Angel Bleu secures Group One double at Saint-Cloud

Angel Bleu came from last to first to complete a French Group One double in the Criterium International at Saint-Cloud.

Three weeks on from winning the Prix Jean-Luc Lagardere on Arc day at ParisLongchamp, Ralph Beckett’s charge was a 15-8 chance in the hands of Frankie Dettori.

The Italian was happy to bide his time at the rear of the field and in the slipstream of the Andre Fabre-trained Ancient Rome, who had finished third in the Lagardere and was the marginal favourite to exact his revenge at 11-8.

But Angel Bleu quickened up smartly when popped the question to grab the lead – and while Ancient Rome did his best to make a race of it, the British raider was ultimately too strong.

“He’s very tough, he really is,” Beckett told Sky Sports Racing.

“It was a terrific effort, to come back less than three weeks after (the Lagardere) and do it again.

“He really was the best again today. There were no excuses for anybody.

“He’s just an extraordinarily tough horse and talented with it.”

Betfair trimmed Angel Bleu’s odds for next year’s 2000 Guineas at Newmarket to 12-1 from 16-1, although Beckett feels the French equivalent – the Poule d’Essai des Poulains – could be more likely.

Ralph Beckett was thrilled with the performance of Angel Bleu at Saint-Cloud
Ralph Beckett was thrilled with the performance of Angel Bleu at Saint-Cloud (Mike Egerton/PA)

He added: “We’ll worry about next year next year and enjoy today. We’ll get the celebrating out of the way first!

“I’d say, if I was going to bet on it, he’ll be back here for the Poulains.”

There was further top-level success for Britain in the Criterium de Saint-Cloud, with El Bodegon providing Newmarket handler James Ferguson with his first Group One victory.

A previous winner at Sandown in July and in a Group Three at Chantilly last month, the Kodiac colt received an enterprising ride from the front by Ioritz Mendizabal.

Having been tracked Charlie Appleby’s previously unbeaten favourite Goldspur for much of the 10-furlong journey, El Bodegon kicked clear early in the home straight and was not for catching.

Aidan O’Brien’s Stone Age finished strongly to beat Goldspur to the runner-up spot, with Joseph O’Brien’s Buckaroo fourth to complete a clean sweep for the raiding party.

On claiming his first Group One success, Ferguson said: “It’s pretty incredible. I couldn’t quite work out what was going on with a furlong to go.

“We love the horse and from his last win we planned that this was where we were going to go, but being in front with a furlong to go wasn’t really part of my planning.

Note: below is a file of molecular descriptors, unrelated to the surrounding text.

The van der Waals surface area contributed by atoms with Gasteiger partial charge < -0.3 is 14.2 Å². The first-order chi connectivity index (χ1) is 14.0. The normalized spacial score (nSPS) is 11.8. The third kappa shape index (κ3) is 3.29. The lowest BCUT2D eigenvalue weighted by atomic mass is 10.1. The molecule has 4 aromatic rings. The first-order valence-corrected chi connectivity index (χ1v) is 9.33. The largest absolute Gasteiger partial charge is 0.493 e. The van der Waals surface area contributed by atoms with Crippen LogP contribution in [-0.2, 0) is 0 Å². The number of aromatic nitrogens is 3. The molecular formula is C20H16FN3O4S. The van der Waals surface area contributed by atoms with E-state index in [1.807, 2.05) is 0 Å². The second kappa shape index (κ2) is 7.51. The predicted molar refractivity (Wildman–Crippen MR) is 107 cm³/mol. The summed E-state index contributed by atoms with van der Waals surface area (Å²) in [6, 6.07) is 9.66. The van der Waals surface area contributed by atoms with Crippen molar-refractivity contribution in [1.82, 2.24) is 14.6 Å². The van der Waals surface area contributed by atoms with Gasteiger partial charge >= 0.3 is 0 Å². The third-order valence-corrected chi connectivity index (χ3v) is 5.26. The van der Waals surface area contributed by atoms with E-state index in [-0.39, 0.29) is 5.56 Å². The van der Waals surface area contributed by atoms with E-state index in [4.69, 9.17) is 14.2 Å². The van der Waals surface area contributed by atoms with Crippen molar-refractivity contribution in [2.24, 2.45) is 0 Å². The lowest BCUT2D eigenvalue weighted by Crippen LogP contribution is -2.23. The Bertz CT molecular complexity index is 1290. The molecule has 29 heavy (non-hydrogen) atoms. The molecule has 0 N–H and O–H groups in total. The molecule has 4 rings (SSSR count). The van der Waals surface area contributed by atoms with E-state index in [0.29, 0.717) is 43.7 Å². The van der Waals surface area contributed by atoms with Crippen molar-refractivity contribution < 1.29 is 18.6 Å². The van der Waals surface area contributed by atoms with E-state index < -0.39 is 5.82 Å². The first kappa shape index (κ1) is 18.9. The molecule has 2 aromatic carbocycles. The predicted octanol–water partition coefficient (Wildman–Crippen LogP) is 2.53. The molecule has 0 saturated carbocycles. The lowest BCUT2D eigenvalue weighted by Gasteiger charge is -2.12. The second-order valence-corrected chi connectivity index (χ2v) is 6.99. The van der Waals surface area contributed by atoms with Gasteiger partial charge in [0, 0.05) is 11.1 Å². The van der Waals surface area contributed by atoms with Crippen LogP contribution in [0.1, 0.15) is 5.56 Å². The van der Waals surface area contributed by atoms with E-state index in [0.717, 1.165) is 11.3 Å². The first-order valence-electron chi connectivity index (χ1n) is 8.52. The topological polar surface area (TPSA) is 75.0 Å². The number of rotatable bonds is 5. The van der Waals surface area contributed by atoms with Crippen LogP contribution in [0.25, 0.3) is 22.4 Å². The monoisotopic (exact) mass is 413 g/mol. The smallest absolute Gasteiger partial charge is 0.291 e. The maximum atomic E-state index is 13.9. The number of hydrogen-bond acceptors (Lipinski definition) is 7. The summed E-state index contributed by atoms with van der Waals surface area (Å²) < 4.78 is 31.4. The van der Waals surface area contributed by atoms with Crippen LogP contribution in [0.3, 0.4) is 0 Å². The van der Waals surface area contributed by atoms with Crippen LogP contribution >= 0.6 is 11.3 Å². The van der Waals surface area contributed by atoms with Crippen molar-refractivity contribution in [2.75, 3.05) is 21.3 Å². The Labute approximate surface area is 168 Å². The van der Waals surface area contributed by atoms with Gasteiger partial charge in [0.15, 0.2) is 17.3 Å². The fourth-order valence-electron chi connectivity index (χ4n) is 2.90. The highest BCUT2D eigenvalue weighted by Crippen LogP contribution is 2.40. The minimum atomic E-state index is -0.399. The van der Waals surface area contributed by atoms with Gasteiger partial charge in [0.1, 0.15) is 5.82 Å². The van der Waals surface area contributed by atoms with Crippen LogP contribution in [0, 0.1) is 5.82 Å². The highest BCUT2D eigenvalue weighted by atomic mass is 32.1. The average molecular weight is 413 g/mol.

“I thought he’d have to work very hard, (but) he’s obviously improved with every run and he takes travelling very well.

“I thought he was given a great ride and he relaxed very well in front. Credit to the team at home and the owners. To be able to reward them like this is mega.

“His full-brother Best Solution got better with age. This horse is not overly big, but there’s a lot of presence about him and it’s very exciting to wonder what we might have next year as I can’t see him not improving.

“He’s going to carry a Group One penalty now and I think you have to aim high with a horse like this.”

O’Brien relies on Aikhal in Criterium International

Aidan O’Brien will rely on just Aikhal in his bid for a record sixth victory in the Criterium International at Saint-Cloud with Glounthaune non a non-runner.

Mount Nelson was the Ballydoyle handler’s first winner of the French Group One in 2006 – and he has since added to his tally with Jan Vermeer (2009), Roderic O’Connor (2010), Johannes Vermeer (2015) and last year’s winner Van Gogh.

Glounthaune was set to have his third run in three weeks having had an outing in the Dewhurst and won the Killavullan last week but he was taken out on Saturday morning.

Ioritz Mendizabal takes the ride on Aikhal – who was fourth in Newmarket’s Autumn Stakes on his latest appearance.

Ralph Beckett’s Prix Jean-Luc Lagardere winner Angel Bleu and George Boughey’s tough-as-teak filly Oscula also feature in a seven-strong field.

Top-level honours are also up for grabs on the same card in the Criterium de Saint-Cloud, in which the Charlie Appleby-trained Goldspur will be expected to play a starring role.

So impressive on his introduction at Sandown, the Dubawi colt followed up with a narrow victory in the Zetland Stakes at Newmarket – proving his stamina for the 10 furlongs he faces again.

“We were pleased with how Goldspur won his race at Newmarket, when his stamina came to the fore,” Appleby told

“He broke his maiden on soft ground, so conditions in France shouldn’t be an issue.

“This is another step up, but it looks the right race for him, and he brings a nice profile into it.”

O’Brien, who has won the race on four occasions, is this year represented by Stone Age.

The Galileo colt appears to have his work cut out as a four-race maiden, most recently finishing sixth behind Angel Bleu on Arc day at ParisLongchamp.

O’Brien said: “He stayed on nicely on his last run on Arc weekend, and that was only over seven furlongs.

“We always thought he was going to be a horse who would stay further. He seems to have been in good form since the last day.

“Hopefully the ground won’t be as heavy as it was in Longchamp.”